Consider for example the proceedings that we call "games." I mean board games, card games, ball games, Olympic games, and so on. What is common to them all? Don't say, "There must be something common, or they would not be called 'games' " - but look and see whether there is anything common to all. For if you look at them you will not see something common to all, but similarities, relationships, and a whole series of them at that. To repeat: don't think, but look! Look for example at board games, with their multifarious relationships. Now pass to card games; here you find many correspondences with the first group, but many common features drop out, and others appear. When we pass next to ball games, much that is common is retained, but much is lost. Are they all "amusing"? Compare chess with noughts and crosses. Or is there always winning and losing, or competition between players? Think of patience. In ball games there is winning and losing; but when a child throws his ball at the wall and catches it again, this feature has disappeared. Look at the parts played by skill and luck; and at the difference between skill in chess and skill in tennis. Think now of games like ring-a-ring-a-roses; here is the element of amusement, but how many other characteristic features have disappeared! And we can go through the many, many other groups of games in the same way; can see how similarities crop up and disappear. And the result of this examination is: we see a complicated network of similarities overlapping and criss-crossing: sometimes overall similarities, sometimes similarities of detail.Now consider Rand's "essentialism" (i.e., her belief that all concepts have essential characteristics):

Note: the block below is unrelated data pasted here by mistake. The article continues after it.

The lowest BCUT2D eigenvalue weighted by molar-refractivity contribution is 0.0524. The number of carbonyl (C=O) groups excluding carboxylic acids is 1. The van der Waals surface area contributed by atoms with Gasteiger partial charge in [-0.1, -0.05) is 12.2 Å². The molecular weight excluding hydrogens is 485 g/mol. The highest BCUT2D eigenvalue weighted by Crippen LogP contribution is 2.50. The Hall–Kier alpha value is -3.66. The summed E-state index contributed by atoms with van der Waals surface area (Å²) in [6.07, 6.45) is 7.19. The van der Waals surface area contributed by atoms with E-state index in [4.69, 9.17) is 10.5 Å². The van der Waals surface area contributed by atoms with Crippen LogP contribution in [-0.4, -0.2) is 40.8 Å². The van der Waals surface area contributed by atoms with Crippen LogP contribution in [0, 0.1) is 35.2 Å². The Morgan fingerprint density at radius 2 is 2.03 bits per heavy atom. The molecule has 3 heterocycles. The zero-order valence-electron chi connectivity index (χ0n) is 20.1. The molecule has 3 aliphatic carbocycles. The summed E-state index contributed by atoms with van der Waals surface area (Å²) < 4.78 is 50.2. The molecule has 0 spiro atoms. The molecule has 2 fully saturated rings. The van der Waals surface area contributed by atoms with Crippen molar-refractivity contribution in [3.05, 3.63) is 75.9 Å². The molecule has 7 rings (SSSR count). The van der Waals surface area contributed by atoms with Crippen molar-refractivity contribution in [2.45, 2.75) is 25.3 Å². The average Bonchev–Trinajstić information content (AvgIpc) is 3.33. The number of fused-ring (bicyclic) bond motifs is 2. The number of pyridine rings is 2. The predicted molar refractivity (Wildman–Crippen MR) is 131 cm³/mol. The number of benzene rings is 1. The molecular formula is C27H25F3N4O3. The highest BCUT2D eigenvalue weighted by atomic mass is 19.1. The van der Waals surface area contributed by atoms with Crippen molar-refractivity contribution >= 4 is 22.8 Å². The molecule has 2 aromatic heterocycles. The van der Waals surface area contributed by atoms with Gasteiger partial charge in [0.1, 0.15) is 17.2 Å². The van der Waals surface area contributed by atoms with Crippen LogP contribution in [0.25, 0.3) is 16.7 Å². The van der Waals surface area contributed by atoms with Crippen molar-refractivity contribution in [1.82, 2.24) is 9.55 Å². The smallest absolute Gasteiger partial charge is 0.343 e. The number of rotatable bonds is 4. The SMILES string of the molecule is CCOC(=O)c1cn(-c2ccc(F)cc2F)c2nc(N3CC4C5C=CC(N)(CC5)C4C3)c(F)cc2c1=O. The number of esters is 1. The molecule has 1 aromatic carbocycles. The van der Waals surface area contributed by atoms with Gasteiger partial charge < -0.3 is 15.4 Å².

When a given group of existents has more than one characteristic distinguishing it from other existents, man must observe the relationships among these various characteristics and discover the one on which all the others (or the greatest number of others) depend, i.e., the fundamental characteristic without which the others would not be possible.This view gratuitously assumes that all of reality is easily categorized into objects that have easily identified essential characteristics. But why should this be so? Was reality created for the convenience of the human mind? The Randian view not only oversimplifies reality to the point of serious distortion, it also seriously underestimates the ability of the mind (particularly the unconscious mind) to handle complexity. The mind has no difficult grasping the idea of games, even if it can' t explain why.